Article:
Fresh extraction and stored products aforementioned of Jamun were also examined for Vitamin C (ascorbic acid) content which was 19.14, 10.00, 7.77, 4.47, 3.65, 12.24, 9.86, 4.76 and 1.56 mg/100 g respectively (Table 1). Ascorbic acid content of Eugenia jambosa fruit is favorably comparable with the content of Salvadora oleides (0.23 mg, 0.26 mg and 35.0 mg respectively) (Dahot et al., 1986). Cucumismelo (0.04 mg, 0.60 mg and 33.0 mg), Ribes grossularia (0.15 mg, 0.30 mg and 25 mg) and Citrus nobilis (0.07 mg, 0.02 mg and 31.0 mg) (Diem and Lenter, 1970). Vitamin C, is a water-soluble vitamin. Unlike most mammals, humans do not have the ability to make their own vitamin C. Therefore, we must obtain vitamin C through our diet. Vitamin C is one of the most crucial vitamins in human that plays a large role in hundreds of the body’s functions (Carr and Frei, 1999). The most plentiful tissue in the body is collagen, Vitamin C helps build collagen, it makes sense that it is also a remedy for scurvy by contributes to hemoglobin production. It promotes the production of red-blood-cell in bone marrow. Ascorbic Acid also supports healthy capillaries, gums, teeth and even helps heal wounds, burns and broken tissues (Simon and Hudes, 2000). It also functions as a promoter of interferon, a compound that fights cancer. Vitamin C is also a highly effective antioxidant. Even in small amounts vitamin C can protect indispensable molecules in the body, such as proteins, lipids (fats), carbohydrates and nucleic acids (DNA and RNA) from damage by free radicals and reactive oxygen species that can be generated during normal metabolism as well as through exposure to toxins and pollutants (e.g. smoking). Vitamin C may also be able to regenerate other antioxidants such as vitamin E (Carr and Frei, 1999 and Simon and Hudes, 2000).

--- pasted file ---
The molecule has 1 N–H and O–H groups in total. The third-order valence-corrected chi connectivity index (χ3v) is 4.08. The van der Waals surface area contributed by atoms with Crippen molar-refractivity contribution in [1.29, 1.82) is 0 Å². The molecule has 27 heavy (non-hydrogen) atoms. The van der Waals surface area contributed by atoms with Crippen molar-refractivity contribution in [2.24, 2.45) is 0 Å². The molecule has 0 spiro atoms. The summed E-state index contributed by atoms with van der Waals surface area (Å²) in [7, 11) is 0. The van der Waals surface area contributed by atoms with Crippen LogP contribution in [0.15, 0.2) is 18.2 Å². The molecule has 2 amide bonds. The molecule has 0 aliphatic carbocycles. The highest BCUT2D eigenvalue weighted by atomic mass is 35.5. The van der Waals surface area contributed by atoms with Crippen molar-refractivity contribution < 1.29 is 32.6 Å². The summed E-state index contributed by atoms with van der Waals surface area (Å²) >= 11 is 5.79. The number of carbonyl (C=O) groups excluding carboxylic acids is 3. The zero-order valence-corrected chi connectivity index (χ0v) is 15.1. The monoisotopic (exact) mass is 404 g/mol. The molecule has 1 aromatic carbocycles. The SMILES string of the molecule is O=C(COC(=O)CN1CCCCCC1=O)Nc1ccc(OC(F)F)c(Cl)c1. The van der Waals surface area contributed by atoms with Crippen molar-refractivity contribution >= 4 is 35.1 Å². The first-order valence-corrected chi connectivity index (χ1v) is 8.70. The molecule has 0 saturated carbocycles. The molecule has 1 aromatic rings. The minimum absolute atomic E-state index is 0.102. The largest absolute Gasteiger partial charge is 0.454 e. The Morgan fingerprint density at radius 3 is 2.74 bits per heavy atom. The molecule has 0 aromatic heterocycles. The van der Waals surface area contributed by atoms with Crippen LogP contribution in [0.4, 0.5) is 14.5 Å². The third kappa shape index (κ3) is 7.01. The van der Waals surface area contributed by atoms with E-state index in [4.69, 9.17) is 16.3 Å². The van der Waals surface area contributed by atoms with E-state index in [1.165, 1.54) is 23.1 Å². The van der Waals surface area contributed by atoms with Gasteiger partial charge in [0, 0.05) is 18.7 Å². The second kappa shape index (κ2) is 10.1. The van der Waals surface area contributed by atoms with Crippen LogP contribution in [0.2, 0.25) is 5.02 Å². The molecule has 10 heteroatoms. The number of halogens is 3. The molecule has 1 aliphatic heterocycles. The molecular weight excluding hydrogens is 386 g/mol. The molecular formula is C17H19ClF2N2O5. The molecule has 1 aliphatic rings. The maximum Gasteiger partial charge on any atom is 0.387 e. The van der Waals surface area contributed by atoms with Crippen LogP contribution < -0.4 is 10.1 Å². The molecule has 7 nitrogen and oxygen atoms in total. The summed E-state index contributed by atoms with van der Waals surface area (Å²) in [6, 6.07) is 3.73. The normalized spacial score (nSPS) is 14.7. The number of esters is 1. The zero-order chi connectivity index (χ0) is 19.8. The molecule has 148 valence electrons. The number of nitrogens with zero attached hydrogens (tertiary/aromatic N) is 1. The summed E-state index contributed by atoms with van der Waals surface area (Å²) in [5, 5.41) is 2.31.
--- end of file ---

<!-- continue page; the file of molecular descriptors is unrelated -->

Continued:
An appropriate amount of protein in Jamun products were observed as 0.72, 0.77, 0.57, 0.69, 0.53, 0.43, 0.25, 0.64 and 5.36 %, total sugar 14.31, 68.57, 68.76, 45.58, 45.90, 18.56, 18.72, 9.25 and 3.08 %, reducing sugar 5.72, 27.43, 27.51, 18.27, 18.36, 7.42, 7.49, 3.70 and 1.22 % and non-reducing sugar 8.58, 41.14, 41.25, 27.34, 27.54, 11.14, 11.23, 5.55 and 1.85% respectively. All these sugars were determined though Lane and Eynon Method as described by James, (1995). Other researchers like Mazumdar and Majumder (2003) reported that in fruits, both reducing and non-reducing sugars are present in varying amount. Reducing sugars are those hexose (C6H12O6) sugars, which can reduce compounds such as alkaline (ammoniacal) silver nitrate solution, cupric salt solution etc. When they make reduction reactions, they themselves are oxidized. Hexose sugars which contain aldehyde groups e.g. glucose, glactose, mannose etc are reducing sugars. Likewise, non-reducing sugars, eg. Sucrose is a disaccharide and cannot reduce alkaline silver nitrate or cupric salt solution. When sugars are extracted and titrated the reducing sugars only take part in the reaction in making reduction but the non-reducing sugars that are present in it do not take pat in reduction reaction and remains as such. Accordingly, only the reducing sugars are estimated by titration. Dewani et al. (1993) has also an agreement regarding amino acid and sugar constituents of Capparis deciduas fruit.